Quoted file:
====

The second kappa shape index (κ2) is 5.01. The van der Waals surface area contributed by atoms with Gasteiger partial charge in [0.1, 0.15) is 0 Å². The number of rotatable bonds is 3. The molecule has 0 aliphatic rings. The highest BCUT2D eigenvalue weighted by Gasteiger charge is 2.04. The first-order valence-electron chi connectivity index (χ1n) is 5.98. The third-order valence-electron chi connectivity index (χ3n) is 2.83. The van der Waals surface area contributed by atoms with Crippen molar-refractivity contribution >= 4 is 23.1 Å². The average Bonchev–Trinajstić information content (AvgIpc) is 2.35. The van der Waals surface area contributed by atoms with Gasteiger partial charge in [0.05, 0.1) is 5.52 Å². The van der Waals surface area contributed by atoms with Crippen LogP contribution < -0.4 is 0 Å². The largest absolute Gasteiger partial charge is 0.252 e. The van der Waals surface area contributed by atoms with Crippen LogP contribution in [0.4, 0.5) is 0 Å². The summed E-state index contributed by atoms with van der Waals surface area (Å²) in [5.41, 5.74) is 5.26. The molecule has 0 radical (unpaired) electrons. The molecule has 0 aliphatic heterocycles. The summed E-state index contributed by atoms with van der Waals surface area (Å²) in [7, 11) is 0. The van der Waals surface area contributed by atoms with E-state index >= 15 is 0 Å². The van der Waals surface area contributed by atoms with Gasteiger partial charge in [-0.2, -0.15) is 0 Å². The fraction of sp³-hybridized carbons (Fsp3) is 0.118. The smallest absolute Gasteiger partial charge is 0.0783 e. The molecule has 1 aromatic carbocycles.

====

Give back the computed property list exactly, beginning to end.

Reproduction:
The second kappa shape index (κ2) is 5.01. The van der Waals surface area contributed by atoms with Gasteiger partial charge in [0.1, 0.15) is 0 Å². The number of rotatable bonds is 3. The molecule has 0 aliphatic rings. The highest BCUT2D eigenvalue weighted by Gasteiger charge is 2.04. The first-order valence-electron chi connectivity index (χ1n) is 5.98. The third-order valence-electron chi connectivity index (χ3n) is 2.83. The van der Waals surface area contributed by atoms with Crippen molar-refractivity contribution >= 4 is 23.1 Å². The average Bonchev–Trinajstić information content (AvgIpc) is 2.35. The van der Waals surface area contributed by atoms with Gasteiger partial charge in [0.05, 0.1) is 5.52 Å². The van der Waals surface area contributed by atoms with Crippen LogP contribution < -0.4 is 0 Å². The largest absolute Gasteiger partial charge is 0.252 e. The van der Waals surface area contributed by atoms with Crippen LogP contribution in [0.4, 0.5) is 0 Å². The summed E-state index contributed by atoms with van der Waals surface area (Å²) in [5.41, 5.74) is 5.26. The molecule has 0 radical (unpaired) electrons. The molecule has 0 aliphatic heterocycles. The summed E-state index contributed by atoms with van der Waals surface area (Å²) in [7, 11) is 0. The van der Waals surface area contributed by atoms with E-state index >= 15 is 0 Å². The van der Waals surface area contributed by atoms with Gasteiger partial charge in [-0.2, -0.15) is 0 Å². The fraction of sp³-hybridized carbons (Fsp3) is 0.118. The smallest absolute Gasteiger partial charge is 0.0783 e. The molecule has 1 aromatic carbocycles.